45. Y. Hasegawa, A. Suehiro, S. Higasa, M. Namba, and E. Kakishita, “Enhancing effect of advanced glycation end products on serotonin-induced platelet aggregation in patients with diabetes mellitus,” Thrombosis Research, vol. 107, pp. 319–323, 2002. View at Google Scholar
  46. K. V. Derkach, V. M. Bondareva, O. V. Chistyakova, L. M. Berstein, and A. O. Shpakov, “The effect of long-term intranasal serotonin treatment on metabolic parameters and hormonal signaling in rats with high-fat diet/low-dose streptozotocin-induced type 2 diabetes,” International Journal of Endocrinology, vol. 2015, Article ID 245459, 17 pages, 2015. View at Publisher · View at Google Scholar · View at Scopus
  47. L. Goyvaerts, A. Schraenen, and F. Schuit, “Serotonin competence of mouse beta cells during pregnancy,” Diabetologia, vol. 59, no. 7, pp. 1356–1363, 2016. View at Publisher · View at Google Scholar · View at Scopus
  48. M. Ohara-Imaizumi, H. Kim, M. Yoshida et al., “Serotonin regulates glucose-stimulated insulin secretion from pancreatic beta cells during pregnancy,” Proceedings of the National Academy of Sciences of the United States of America, vol. 110, pp. 19420–19425, 2013. View at Publisher · View at Google Scholar · View at Scopus
  49. N. Paulmann, M. Grohmann, J. P. Voigt et al., “Intracellular serotonin modulates insulin secretion from pancreatic beta-cells by protein serotonylation,” PLoS Biology, vol. 7, article e1000229, 2009. View at Publisher · View at Google Scholar · View at Scopus
  50. J. D. Crane, R. Palanivel, E. P. Mottillo et al., “Inhibiting peripheral serotonin synthesis reduces obesity and metabolic dysfunction by promoting brown adipose tissue thermogenesis,” Nature Medicine, vol. 21, pp. 166–172, 2015. View at Publisher · View at Google Scholar · View at Scopus
  51. E. D. Berglund, C. Liu, J. W. Sohn et al., “Serotonin 2C receptors in pro-opiomelanocortin neurons regulate energy and glucose homeostasis,” The Journal of Clinical Investigation, vol. 123, pp. 5061–5070, 2013. View at Google Scholar
  52. E. Colman, J. Golden, M. Roberts, A. Egan, J. Weaver, and C. Rosebraugh, “The FDA’s assessment of two drugs for chronic weight management,” The New England Journal of Medicine, vol. 367, pp. 1577–1579, 2012. View at Google Scholar
  53. O. J. Marston, A. S. Garfield, and L. K. Heisler, “Role of central serotonin and melanocortin systems in the control of energy balance,” European Journal of Pharmacology, vol. 660, pp. 70–79, 2011. View at Google Scholar
  54. D. D. Lam and L. K. Heisler, “Serotonin and energy balance: molecular mechanisms and implications for type 2 diabetes,” Expert Reviews in Molecular Medicine, vol. 9, pp. 1–24, 2007. View at Google Scholar
  55. J. Qiu, C. Xue, M. A. Bosch et al., “Serotonin 5-hydroxytryptamine2C receptor signaling in hypothalamic proopiomelanocortin neurons: role in energy homeostasis in females,” Molecular Pharmacology, vol. 72, pp. 885–896, 2007. View at Google Scholar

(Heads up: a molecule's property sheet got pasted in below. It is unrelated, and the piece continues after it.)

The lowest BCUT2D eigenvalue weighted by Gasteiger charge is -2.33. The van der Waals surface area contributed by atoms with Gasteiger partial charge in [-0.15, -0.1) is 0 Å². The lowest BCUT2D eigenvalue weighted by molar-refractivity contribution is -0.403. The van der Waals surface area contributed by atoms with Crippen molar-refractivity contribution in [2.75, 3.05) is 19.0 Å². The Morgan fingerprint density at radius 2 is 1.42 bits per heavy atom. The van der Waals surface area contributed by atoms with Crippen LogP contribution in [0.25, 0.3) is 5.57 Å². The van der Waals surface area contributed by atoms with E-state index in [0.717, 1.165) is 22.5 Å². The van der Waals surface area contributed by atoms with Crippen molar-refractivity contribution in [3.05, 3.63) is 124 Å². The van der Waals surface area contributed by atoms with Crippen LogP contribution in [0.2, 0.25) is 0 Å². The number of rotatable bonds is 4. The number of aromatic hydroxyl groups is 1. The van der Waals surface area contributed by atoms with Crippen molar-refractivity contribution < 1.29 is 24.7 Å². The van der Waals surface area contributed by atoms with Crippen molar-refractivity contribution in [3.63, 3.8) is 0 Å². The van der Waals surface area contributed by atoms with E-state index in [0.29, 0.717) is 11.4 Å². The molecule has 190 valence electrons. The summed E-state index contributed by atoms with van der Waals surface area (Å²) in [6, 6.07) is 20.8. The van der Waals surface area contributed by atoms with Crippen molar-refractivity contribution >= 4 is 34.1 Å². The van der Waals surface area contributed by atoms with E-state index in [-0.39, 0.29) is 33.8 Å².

56. J. M. Wade, P. Juneja, A. W. MacKay et al., “Synergistic impairment of glucose homeostasis in ob/ob mice lacking functional serotonin 2C receptors,” Endocrinology, vol. 149, pp. 955–961, 2008. View at Google Scholar
  57. G. Csaba, “Hormones in the immune system and their possible role. A critical review,” Acta Microbiologica et Immunologica Hungarica, vol. 61, pp. 241–260, 2014. View at Google Scholar
  58. S. Zheng, S. Coventry, L. Cai et al., “Renal protection by genetic deletion of the atypical chemokine receptor ACKR2 in diabetic OVE mice,” Journal of Diabetes Research, vol. 2016, Article ID 5362506, 11 pages, 2016. View at Publisher · View at Google Scholar · View at Scopus
  59. Y. Chabbi-Achengli, T. Coman, C. Collet et al., “Serotonin is involved in autoimmune arthritis through th17 immunity and bone resorption,” The American Journal of Pathology, vol. 186, pp. 927–937, 2016. View at Google Scholar
  60. D. Hirigoyen, P. I. Burgos, V. Mezzano et al., “Inhibition of angiogenesis by platelets in systemic sclerosis patients,” Arthritis Research & Therapy, vol. 17, p. 332, 2015. View at Google Scholar
  61. P. R. Pereira, M. C. Oliveira-Junior, B. MacKenzie et al., “Exercise reduces lung fibrosis involving serotonin/Akt signaling,” Medicine and Science in Sports and Exercise, vol. 48, no. 7, pp. 1276–1284, 2016. View at Publisher · View at Google Scholar · View at Scopus
  62. G. Ahangari, S. E. Koochak, L. M. Amirabad, and G. D. Deilami, “Investigation of 5-HT2A gene expression in PBMCs of patients with allergic asthma,” Inflammation & Allergy Drug Targets, vol. 14, pp. 60–64, 2015. View at Google Scholar
  63. J. M. Forbes and M. E. Cooper, “Mechanisms of diabetic complications,” Physiological Reviews, vol. 93, pp. 137–188, 2013. View at Google Scholar
  64. K. E. Porter and K. Riches, “The vascular smooth muscle cell: a therapeutic target in type 2 diabetes?” Clinical Science (London, England: 1979), vol. 125, pp. 167–182, 2013. View at Google Scholar
  65. K. Yamada, H. Niki, H. Nagai, M. Nishikawa, and H. Nakagawa, “Serotonin potentiates high-glucose-induced endothelial injury: the role of serotonin and 5-HT2A receptors in promoting thrombosis in diabetes,” Journal of Pharmacological Sciences, vol. 119, pp. 243–250, 2012. View at Google Scholar
  66. T. Matsumoto, S. Watanabe, K. Taguchi, and T. Kobayashi, “Mechanisms underlying increased serotonin-induced contraction in carotid arteries from chronic type 2 diabetic Goto-Kakizaki rats,” Pharmacological Research, vol. 87, pp. 123–132, 2014. View at Google Scholar
  67. S. C. Bir, M. Fujita, A. Marui et al., “New therapeutic approach for impaired arteriogenesis in diabetic mouse hindlimb ischemia,” Circulation Journal: Official Journal of the Japanese Circulation Society, vol. 72, pp. 633–640, 2008. View at Google Scholar
  68. Y. Su, N. Mao, M. Li et al., “Sarpogrelate inhibits the expression of ICAM-1 and monocyte-endothelial adhesion induced by high glucose in human endothelial cells,” Molecular and Cellular Biochemistry, vol. 373, pp. 195–199, 2013. View at Google Scholar